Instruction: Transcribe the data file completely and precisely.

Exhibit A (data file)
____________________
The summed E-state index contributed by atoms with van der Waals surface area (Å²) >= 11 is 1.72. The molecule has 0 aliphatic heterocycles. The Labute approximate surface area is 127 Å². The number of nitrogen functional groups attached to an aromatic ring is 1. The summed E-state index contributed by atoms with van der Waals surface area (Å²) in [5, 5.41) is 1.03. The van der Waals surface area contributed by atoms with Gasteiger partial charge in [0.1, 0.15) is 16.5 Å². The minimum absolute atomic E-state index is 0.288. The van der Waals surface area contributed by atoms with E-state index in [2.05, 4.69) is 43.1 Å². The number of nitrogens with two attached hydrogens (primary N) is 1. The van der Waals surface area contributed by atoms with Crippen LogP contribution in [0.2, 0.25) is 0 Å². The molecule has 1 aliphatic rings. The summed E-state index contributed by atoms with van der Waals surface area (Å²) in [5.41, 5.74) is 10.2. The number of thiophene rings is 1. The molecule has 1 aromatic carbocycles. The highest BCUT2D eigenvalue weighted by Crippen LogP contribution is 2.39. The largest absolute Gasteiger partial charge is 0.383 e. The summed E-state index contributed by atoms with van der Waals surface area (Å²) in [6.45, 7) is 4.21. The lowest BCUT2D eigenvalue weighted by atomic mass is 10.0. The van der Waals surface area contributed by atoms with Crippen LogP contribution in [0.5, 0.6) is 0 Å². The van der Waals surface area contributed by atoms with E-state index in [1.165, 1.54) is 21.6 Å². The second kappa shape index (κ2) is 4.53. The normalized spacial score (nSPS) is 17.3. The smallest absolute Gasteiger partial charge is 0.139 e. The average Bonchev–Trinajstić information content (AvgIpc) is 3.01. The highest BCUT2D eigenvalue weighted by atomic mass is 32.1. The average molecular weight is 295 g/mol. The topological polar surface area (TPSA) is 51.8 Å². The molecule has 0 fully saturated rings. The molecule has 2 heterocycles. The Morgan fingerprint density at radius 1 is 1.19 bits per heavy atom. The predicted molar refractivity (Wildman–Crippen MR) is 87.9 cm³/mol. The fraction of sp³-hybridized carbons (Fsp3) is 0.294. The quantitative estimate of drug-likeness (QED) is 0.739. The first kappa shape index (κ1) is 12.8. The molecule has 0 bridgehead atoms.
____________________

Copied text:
The summed E-state index contributed by atoms with van der Waals surface area (Å²) >= 11 is 1.72. The molecule has 0 aliphatic heterocycles. The Labute approximate surface area is 127 Å². The number of nitrogen functional groups attached to an aromatic ring is 1. The summed E-state index contributed by atoms with van der Waals surface area (Å²) in [5, 5.41) is 1.03. The van der Waals surface area contributed by atoms with Gasteiger partial charge in [0.1, 0.15) is 16.5 Å². The minimum absolute atomic E-state index is 0.288. The van der Waals surface area contributed by atoms with E-state index in [2.05, 4.69) is 43.1 Å². The number of nitrogens with two attached hydrogens (primary N) is 1. The van der Waals surface area contributed by atoms with Crippen LogP contribution in [0.2, 0.25) is 0 Å². The molecule has 1 aliphatic rings. The summed E-state index contributed by atoms with van der Waals surface area (Å²) in [5.41, 5.74) is 10.2. The number of thiophene rings is 1. The molecule has 1 aromatic carbocycles. The highest BCUT2D eigenvalue weighted by Crippen LogP contribution is 2.39. The largest absolute Gasteiger partial charge is 0.383 e. The summed E-state index contributed by atoms with van der Waals surface area (Å²) in [6.45, 7) is 4.21. The lowest BCUT2D eigenvalue weighted by atomic mass is 10.0. The van der Waals surface area contributed by atoms with Crippen LogP contribution in [0.5, 0.6) is 0 Å². The van der Waals surface area contributed by atoms with E-state index in [1.165, 1.54) is 21.6 Å². The second kappa shape index (κ2) is 4.53. The normalized spacial score (nSPS) is 17.3. The smallest absolute Gasteiger partial charge is 0.139 e. The average Bonchev–Trinajstić information content (AvgIpc) is 3.01. The highest BCUT2D eigenvalue weighted by atomic mass is 32.1. The average molecular weight is 295 g/mol. The topological polar surface area (TPSA) is 51.8 Å². The molecule has 0 fully saturated rings. The molecule has 2 heterocycles. The Morgan fingerprint density at radius 1 is 1.19 bits per heavy atom. The predicted molar refractivity (Wildman–Crippen MR) is 87.9 cm³/mol. The fraction of sp³-hybridized carbons (Fsp3) is 0.294. The quantitative estimate of drug-likeness (QED) is 0.739. The first kappa shape index (κ1) is 12.8. The molecule has 0 bridgehead atoms.